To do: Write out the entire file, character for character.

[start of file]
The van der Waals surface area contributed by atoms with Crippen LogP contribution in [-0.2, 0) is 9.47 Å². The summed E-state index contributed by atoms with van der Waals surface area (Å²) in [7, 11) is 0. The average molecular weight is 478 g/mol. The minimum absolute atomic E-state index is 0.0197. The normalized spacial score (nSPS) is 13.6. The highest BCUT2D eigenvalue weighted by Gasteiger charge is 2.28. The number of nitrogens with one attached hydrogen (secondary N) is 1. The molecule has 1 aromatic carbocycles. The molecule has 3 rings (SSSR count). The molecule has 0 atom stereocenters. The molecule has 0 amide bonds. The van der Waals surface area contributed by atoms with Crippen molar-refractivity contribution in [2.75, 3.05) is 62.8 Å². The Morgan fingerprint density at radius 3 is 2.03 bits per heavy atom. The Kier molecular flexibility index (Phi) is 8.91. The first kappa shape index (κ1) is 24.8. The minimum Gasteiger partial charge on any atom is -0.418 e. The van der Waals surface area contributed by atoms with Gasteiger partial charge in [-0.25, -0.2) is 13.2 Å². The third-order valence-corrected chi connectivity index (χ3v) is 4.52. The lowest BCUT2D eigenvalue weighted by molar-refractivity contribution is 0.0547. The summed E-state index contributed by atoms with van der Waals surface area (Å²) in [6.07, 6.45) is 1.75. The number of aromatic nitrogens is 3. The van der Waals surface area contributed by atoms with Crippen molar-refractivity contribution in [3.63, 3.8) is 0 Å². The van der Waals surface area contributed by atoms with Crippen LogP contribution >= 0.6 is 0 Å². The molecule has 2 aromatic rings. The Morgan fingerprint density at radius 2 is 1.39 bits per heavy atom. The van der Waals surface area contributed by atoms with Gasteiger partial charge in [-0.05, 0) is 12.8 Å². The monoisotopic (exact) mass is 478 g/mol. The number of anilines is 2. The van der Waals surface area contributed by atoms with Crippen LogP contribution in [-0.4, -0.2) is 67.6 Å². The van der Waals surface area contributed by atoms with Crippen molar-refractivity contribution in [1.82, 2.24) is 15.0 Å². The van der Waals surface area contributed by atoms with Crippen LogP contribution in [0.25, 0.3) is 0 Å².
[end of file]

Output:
The van der Waals surface area contributed by atoms with Crippen LogP contribution in [-0.2, 0) is 9.47 Å². The summed E-state index contributed by atoms with van der Waals surface area (Å²) in [7, 11) is 0. The average molecular weight is 478 g/mol. The minimum absolute atomic E-state index is 0.0197. The normalized spacial score (nSPS) is 13.6. The highest BCUT2D eigenvalue weighted by Gasteiger charge is 2.28. The number of nitrogens with one attached hydrogen (secondary N) is 1. The molecule has 1 aromatic carbocycles. The molecule has 3 rings (SSSR count). The molecule has 0 atom stereocenters. The molecule has 0 amide bonds. The van der Waals surface area contributed by atoms with Crippen molar-refractivity contribution in [2.75, 3.05) is 62.8 Å². The Morgan fingerprint density at radius 3 is 2.03 bits per heavy atom. The Kier molecular flexibility index (Phi) is 8.91. The first kappa shape index (κ1) is 24.8. The minimum Gasteiger partial charge on any atom is -0.418 e. The van der Waals surface area contributed by atoms with Gasteiger partial charge in [-0.25, -0.2) is 13.2 Å². The third-order valence-corrected chi connectivity index (χ3v) is 4.52. The lowest BCUT2D eigenvalue weighted by molar-refractivity contribution is 0.0547. The summed E-state index contributed by atoms with van der Waals surface area (Å²) in [6.07, 6.45) is 1.75. The number of aromatic nitrogens is 3. The van der Waals surface area contributed by atoms with Crippen molar-refractivity contribution in [3.63, 3.8) is 0 Å². The van der Waals surface area contributed by atoms with Crippen LogP contribution >= 0.6 is 0 Å². The molecule has 2 aromatic rings. The Morgan fingerprint density at radius 2 is 1.39 bits per heavy atom. The van der Waals surface area contributed by atoms with Gasteiger partial charge in [-0.05, 0) is 12.8 Å². The monoisotopic (exact) mass is 478 g/mol. The number of anilines is 2. The van der Waals surface area contributed by atoms with Crippen LogP contribution in [-0.4, -0.2) is 67.6 Å². The van der Waals surface area contributed by atoms with Crippen molar-refractivity contribution in [1.82, 2.24) is 15.0 Å². The van der Waals surface area contributed by atoms with Crippen LogP contribution in [0.25, 0.3) is 0 Å².